However there are others, I do not suggest trying to wrangle the GCC's debugger or some similar dev tool debugger into working for hacking purposes. They are usually great for code but less useful otherwise.
http://www.ollydbg.de/ not even close to IDA but useful enough and certainly worth having in the same way that you might have HxD for when sitting on a machine that is not yours.
http://radare.org/r/ aka radare2. For my money has more functionality than ollydbg, to the point in some cases it might just be able to see IDA in the distance, but the UI (or general lack of it) gets in the way for a lot of people. It also does many things other than X86/X64 out of the box unlike free IDA.
I guess  can also link http://lldb.llvm.org/ though I would use it to flank the others at best in this case.

Likewise if you know the program is written in a scripting language (think Java though that can be messy) or a semi scripting language/lots of libraries language (C# and .net and that family for example) then you might be able to decompile it.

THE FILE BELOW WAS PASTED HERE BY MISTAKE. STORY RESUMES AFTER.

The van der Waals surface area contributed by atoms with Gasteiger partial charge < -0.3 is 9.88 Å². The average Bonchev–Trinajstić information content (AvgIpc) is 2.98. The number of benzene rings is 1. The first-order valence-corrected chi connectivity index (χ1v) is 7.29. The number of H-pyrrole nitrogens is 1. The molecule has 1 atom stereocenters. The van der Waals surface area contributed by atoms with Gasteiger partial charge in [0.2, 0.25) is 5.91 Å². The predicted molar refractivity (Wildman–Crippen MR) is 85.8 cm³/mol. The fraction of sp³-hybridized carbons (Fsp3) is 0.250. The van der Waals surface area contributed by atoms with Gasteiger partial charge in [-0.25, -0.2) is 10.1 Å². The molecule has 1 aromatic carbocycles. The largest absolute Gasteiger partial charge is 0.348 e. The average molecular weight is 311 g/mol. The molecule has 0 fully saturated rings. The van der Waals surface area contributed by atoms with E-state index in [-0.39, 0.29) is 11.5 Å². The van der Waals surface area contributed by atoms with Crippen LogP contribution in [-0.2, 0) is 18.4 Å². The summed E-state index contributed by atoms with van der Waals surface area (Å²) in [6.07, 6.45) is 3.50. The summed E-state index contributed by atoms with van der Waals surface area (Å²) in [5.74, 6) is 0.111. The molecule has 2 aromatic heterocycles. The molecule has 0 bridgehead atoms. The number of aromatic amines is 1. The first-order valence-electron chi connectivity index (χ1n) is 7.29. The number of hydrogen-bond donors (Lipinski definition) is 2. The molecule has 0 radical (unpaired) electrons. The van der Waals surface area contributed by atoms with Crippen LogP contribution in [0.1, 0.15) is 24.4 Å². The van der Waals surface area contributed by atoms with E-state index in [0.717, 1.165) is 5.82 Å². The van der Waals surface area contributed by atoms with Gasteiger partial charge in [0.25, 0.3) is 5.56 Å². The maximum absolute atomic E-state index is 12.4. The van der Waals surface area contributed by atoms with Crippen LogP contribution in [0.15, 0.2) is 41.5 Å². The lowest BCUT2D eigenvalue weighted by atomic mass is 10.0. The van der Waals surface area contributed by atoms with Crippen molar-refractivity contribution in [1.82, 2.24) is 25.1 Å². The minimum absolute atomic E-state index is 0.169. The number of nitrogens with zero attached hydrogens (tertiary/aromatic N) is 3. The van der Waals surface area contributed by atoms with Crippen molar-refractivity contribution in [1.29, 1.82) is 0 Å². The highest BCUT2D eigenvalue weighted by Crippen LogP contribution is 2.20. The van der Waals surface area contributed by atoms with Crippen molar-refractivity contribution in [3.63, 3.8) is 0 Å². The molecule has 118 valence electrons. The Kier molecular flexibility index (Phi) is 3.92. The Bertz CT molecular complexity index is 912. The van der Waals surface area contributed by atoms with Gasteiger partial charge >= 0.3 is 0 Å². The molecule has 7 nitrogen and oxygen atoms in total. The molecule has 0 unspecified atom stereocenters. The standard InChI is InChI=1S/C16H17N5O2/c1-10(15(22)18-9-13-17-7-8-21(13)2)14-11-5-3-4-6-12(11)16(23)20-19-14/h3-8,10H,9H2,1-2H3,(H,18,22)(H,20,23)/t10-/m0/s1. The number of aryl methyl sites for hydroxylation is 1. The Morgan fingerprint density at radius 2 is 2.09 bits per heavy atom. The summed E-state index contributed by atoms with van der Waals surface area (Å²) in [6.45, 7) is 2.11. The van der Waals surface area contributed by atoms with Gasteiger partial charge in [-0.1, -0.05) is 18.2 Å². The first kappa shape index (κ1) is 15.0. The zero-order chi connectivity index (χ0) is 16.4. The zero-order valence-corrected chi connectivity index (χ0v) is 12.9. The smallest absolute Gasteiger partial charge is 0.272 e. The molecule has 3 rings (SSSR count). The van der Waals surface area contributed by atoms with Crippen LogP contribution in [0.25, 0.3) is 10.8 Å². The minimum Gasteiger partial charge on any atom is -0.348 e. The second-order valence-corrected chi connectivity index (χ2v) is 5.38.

PC debugging in general is a world unto itself so I am not sure I want to even start to truly cover it here, and the oddities inherent to old Japanese games makes it even worse to me to contemplate -- they had some odd ideas about development and used odd formats. That said if you are working with Japanese games then look up the Susie graphics plugin format -- PC game *hacking* got reasonably big over there and many people made graphics decoders using the Susie plugin format.

mz

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Re: Different ways of storing text in a game file?
« Reply #6 on: December 10, 2015, 01:02:06 pm »
Not if he hasn't tried using them yet.
The thing about relative search is that it doesn't care if it is Shift-JIS, EUC-JP, Unicode or whatever you throw at it; as long as those encodings have the English characters in the same standard order.

What could have happened is that Ninto55 didn't search correctly for 16-bit (or higher) characters. So, if he uses Monkey-Moore, he should try searching again with wildcards enabled: L*i*k*e* *t*h*a*t*.
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Ninto55

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Re: Different ways of storing text in a game file?
« Reply #7 on: December 10, 2015, 05:21:53 pm »